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  • Multiple pets family plan
Learn more - from $15 (Dogs) / $9 (Cats) per month
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Why Should You Board Your Dog?

Booking your dog into a pet boarding facility is an excellent alternative if, for one reason or another, you won’t be able to take care of them for long periods of time. It is a much safer option for your dog and for your home than leaving the pooch all alone.

Here are some of the common scenarios where dog boarding will come in handy.

  • Traveling
  • Home renovations
  • Fumigation
  • Long work hours
  • When hosting many guests, especially if the dog is not socialized

This is just the tip of the iceberg in terms of how handy dog boarding can be.

In general, dog boarding has a lot to offer both the dog and you as the pet parent. Here are some of the reasons why these facilities are a much better alternative to leaving your pet home alone.

Access To Emergency Care

If something happens to your dog while you are away, dog boarding facilities give you peace of mind knowing that there is someone on deck to give your dog emergency attention. This could be anything from choking on a chew toy to allergic reactions.

If your dog runs into such misfortune when alone, the results will almost inevitably be tragic.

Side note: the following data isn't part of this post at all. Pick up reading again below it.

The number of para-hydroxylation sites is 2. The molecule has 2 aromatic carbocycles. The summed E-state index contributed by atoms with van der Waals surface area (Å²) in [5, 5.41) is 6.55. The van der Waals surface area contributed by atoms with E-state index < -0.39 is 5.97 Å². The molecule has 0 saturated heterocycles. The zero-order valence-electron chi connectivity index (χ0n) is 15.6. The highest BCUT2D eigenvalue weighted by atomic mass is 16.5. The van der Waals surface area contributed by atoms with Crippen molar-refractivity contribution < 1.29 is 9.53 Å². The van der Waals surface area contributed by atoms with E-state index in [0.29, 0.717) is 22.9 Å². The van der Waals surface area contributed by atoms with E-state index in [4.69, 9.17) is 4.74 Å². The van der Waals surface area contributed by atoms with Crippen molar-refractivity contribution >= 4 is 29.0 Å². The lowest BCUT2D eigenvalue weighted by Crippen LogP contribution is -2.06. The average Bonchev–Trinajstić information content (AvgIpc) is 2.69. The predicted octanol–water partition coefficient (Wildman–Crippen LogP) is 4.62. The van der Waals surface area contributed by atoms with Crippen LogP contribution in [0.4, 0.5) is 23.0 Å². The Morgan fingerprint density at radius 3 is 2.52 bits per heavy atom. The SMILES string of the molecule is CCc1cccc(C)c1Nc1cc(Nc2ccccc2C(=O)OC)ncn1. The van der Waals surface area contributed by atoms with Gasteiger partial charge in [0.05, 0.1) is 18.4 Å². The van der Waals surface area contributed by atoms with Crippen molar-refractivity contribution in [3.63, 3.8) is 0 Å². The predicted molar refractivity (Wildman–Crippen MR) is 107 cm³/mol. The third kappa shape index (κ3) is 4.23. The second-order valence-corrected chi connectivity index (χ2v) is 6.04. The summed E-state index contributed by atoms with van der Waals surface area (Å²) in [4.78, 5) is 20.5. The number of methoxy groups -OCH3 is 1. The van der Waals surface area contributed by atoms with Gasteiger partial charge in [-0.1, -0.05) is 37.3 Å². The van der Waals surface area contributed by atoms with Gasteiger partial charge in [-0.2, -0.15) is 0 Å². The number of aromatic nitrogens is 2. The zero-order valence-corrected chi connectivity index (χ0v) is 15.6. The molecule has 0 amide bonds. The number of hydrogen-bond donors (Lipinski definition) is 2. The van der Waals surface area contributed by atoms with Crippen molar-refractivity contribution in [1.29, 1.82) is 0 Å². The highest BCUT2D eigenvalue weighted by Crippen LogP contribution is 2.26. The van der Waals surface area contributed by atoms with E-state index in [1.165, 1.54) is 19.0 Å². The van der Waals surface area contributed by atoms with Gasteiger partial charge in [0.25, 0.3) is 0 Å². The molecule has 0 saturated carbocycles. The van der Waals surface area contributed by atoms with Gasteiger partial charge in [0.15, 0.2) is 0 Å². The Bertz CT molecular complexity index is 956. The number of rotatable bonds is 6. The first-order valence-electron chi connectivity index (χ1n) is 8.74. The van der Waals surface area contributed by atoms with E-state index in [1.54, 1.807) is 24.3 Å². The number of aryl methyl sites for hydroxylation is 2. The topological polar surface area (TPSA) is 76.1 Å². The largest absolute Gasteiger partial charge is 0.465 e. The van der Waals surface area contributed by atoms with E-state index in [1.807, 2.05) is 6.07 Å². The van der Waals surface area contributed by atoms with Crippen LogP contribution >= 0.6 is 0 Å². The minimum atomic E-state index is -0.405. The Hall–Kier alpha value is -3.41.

Experienced Caretakers

Why not just get one of your friends or a neighbor’s kid to look after your dog while you are away? The answer is simple; they are inexperienced.

This is particularly important if your dog has special needs, including health requirements that an untrained person may not be able to adequately attend to.

Dog caretakers at boarding facilities also have the experience required to ensure that your dog will be adequately entertained and generally well-taken care of. This makes adapting to a few days without you much easier for the pooch.

Other Pets To Socialize With

The other major perk that comes with leaving your dog at a dog boarding facility is the fact that they will have plenty of other furry friends to play with. If your dog could talk, they would tell you that this is way better than being left all alone at home.

Is It Better To Board Your Dog Or Leave Them At Home?

Whether or not it is better to board your dog or leave them at home depends on your priorities and circumstances. This is because both boarding facilities and at-home care both have numerous pros and cons.

However, dog boarding is arguably the better option of the 2, with pros that far outweigh the cons.

Pros And Cons Of Dog Boarding

On the one hand, boarding ensures that your dog is cared for by trained and experienced professionals and has access to emergency care if it is needed. It is also a great space for dogs to socialize and play.

However, dog boarding has some disadvantages, including trauma to the dog due to being in an unfamiliar environment as well as the risk of disease spread while in the kennels.

Pros And Cons Of Leaving The Dog At Home

Perhaps the biggest advantage of leaving your dog at home is the fact that the space is familiar to the dog. They thus do not have to go through the often traumatizing period of adjusting to a new environment.

You also don’t have to worry about the inconvenience of packing or the risk of your dog contracting diseases from the kennel.